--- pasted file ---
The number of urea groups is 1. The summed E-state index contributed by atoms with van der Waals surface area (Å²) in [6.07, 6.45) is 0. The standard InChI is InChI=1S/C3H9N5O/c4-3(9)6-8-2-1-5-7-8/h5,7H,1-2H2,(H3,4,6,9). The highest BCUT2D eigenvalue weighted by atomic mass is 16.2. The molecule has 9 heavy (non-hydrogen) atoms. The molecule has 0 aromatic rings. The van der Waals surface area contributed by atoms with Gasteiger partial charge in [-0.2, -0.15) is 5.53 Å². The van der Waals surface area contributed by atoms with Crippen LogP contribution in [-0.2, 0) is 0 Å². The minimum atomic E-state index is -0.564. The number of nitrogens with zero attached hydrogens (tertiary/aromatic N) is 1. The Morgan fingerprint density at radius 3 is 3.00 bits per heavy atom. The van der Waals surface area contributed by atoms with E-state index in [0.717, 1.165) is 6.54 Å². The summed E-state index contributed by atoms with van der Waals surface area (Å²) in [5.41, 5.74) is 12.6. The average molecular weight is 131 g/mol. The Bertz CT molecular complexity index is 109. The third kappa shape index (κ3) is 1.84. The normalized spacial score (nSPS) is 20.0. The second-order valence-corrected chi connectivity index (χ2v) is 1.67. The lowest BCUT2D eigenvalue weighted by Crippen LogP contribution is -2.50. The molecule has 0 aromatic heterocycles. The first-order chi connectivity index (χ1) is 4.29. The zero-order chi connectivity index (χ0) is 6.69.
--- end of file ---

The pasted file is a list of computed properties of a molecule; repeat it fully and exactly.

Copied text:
The number of urea groups is 1. The summed E-state index contributed by atoms with van der Waals surface area (Å²) in [6.07, 6.45) is 0. The standard InChI is InChI=1S/C3H9N5O/c4-3(9)6-8-2-1-5-7-8/h5,7H,1-2H2,(H3,4,6,9). The highest BCUT2D eigenvalue weighted by atomic mass is 16.2. The molecule has 9 heavy (non-hydrogen) atoms. The molecule has 0 aromatic rings. The van der Waals surface area contributed by atoms with Gasteiger partial charge in [-0.2, -0.15) is 5.53 Å². The van der Waals surface area contributed by atoms with Crippen LogP contribution in [-0.2, 0) is 0 Å². The minimum atomic E-state index is -0.564. The number of nitrogens with zero attached hydrogens (tertiary/aromatic N) is 1. The Morgan fingerprint density at radius 3 is 3.00 bits per heavy atom. The van der Waals surface area contributed by atoms with E-state index in [0.717, 1.165) is 6.54 Å². The summed E-state index contributed by atoms with van der Waals surface area (Å²) in [5.41, 5.74) is 12.6. The average molecular weight is 131 g/mol. The Bertz CT molecular complexity index is 109. The third kappa shape index (κ3) is 1.84. The normalized spacial score (nSPS) is 20.0. The second-order valence-corrected chi connectivity index (χ2v) is 1.67. The lowest BCUT2D eigenvalue weighted by Crippen LogP contribution is -2.50. The molecule has 0 aromatic heterocycles. The first-order chi connectivity index (χ1) is 4.29. The zero-order chi connectivity index (χ0) is 6.69.